A: "It was definitely interesting. I had some longer flights before. I flew to Indiana to see my buddy and a couple of other ones, but it was really neat to see how the landscape changes as you get farther north. Obviously, it's mostly flat the whole way, but it was a cool experience. It's a lot faster than driving up here, too. I enjoyed it. It's a good time to kind of clear your mind. You're obviously paying attention to what you're doing, but it's good therapy, too."

Q: Do you have a favorite time of year to fly?

A: "Up here, when there's snow on the ground, it's cool. I know last year I went up a couple of times during the season on an off day and it was snowy, so that was kind of different. It's kind of pretty in a way, but I would say summer, especially down in Texas. Austin and [Texas] Hill Country is really pretty. The only thing is you've got to go really early in the morning or late in the afternoon because it's just too hot, and my plane doesn't have AC, so whatever the air outside is, is what you've got."


Q: How have you handled much earlier and harsher winters?

A: "I'm still learning for sure. I think the hardest thing is the time change. This schedule is a little better now, but a lot of times, you drive in, it's dark. You leave, it's dark. You kind of get the cabin fever thing going on. Once it gets cold, it's cold. In other parts of the country, you get a cold snap for a couple of days and then it warms up for a little bit. Here, it's just cold. I feel like I'm adapting OK. I'm no veteran when it comes to handling it, but you layer-up. That's what I'm learning: layer up, hope for the best and try not to stay outside for too long in it."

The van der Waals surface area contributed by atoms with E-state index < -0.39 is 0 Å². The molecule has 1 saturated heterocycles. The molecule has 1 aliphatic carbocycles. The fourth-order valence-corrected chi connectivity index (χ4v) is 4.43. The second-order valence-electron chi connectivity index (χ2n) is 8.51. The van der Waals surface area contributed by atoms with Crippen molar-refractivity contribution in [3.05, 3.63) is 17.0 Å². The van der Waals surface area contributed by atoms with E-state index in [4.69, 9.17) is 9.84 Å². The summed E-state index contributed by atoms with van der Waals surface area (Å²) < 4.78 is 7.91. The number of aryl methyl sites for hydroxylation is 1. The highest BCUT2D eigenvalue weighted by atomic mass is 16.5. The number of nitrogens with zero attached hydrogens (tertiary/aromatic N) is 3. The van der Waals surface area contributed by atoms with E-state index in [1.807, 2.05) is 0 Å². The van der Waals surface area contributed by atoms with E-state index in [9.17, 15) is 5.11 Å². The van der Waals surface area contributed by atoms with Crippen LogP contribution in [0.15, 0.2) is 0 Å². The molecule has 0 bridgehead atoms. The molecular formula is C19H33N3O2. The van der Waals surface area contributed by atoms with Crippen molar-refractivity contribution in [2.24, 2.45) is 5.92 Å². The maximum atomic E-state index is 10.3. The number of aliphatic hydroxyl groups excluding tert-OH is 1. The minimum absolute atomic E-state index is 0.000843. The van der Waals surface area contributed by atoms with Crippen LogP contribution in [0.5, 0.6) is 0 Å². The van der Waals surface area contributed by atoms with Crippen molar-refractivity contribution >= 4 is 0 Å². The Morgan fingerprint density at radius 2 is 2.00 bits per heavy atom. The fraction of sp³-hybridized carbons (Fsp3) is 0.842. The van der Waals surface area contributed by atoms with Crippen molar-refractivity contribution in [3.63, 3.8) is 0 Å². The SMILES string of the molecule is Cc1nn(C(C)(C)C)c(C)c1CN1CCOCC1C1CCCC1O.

Q: What do you love about kicking at U.S. Bank Stadium?

A: "Being inside is most of it, but what I do like about here is the atmosphere. It just feels like football. You go other places, especially other places inside, they can have a tendency to be almost like you're in a living room or something, just kind of a different feel, but it just feels like a football game here. That's not to take away from anywhere else, but I enjoy that. It just gets me more in the mood and makes it that much more fun."


Q: Your grandfather, who served in the Navy, and your father also flew. What does it mean to carry-on the family tradition?

A: "My grandfather worked for General Dynamics — [he did design work on fighters and bombers] — for 30 years, so it was always talked about. … It was part of everybody's lives. We used to go to airshows every year [in Oklahoma and Texas]. ... Everything from going those to reading books, it's just always been of interest, a passion, I guess. It's always been part of our lives."

Q: How has your relationship with the veterans in your Texas flight group impacted your appreciation for active military and veterans?

A: "Some of the stories they have, it really makes it more real. I'm sure that's the same for people who have close family members or friends involved. You realize these people are really out there putting it on the line, and a lot of these guys were active duty and had combat hours during Vietnam. It puts it in a different perspective for me. … They have stories where it could have gone either way on living or dying, so it makes me appreciate it that much more. It's a blast to be around those guys and makes me thankful that I'm able to fly and have all of this fun because people like them did what they needed to do so we have those freedoms. I'm very appreciative of them, for sure."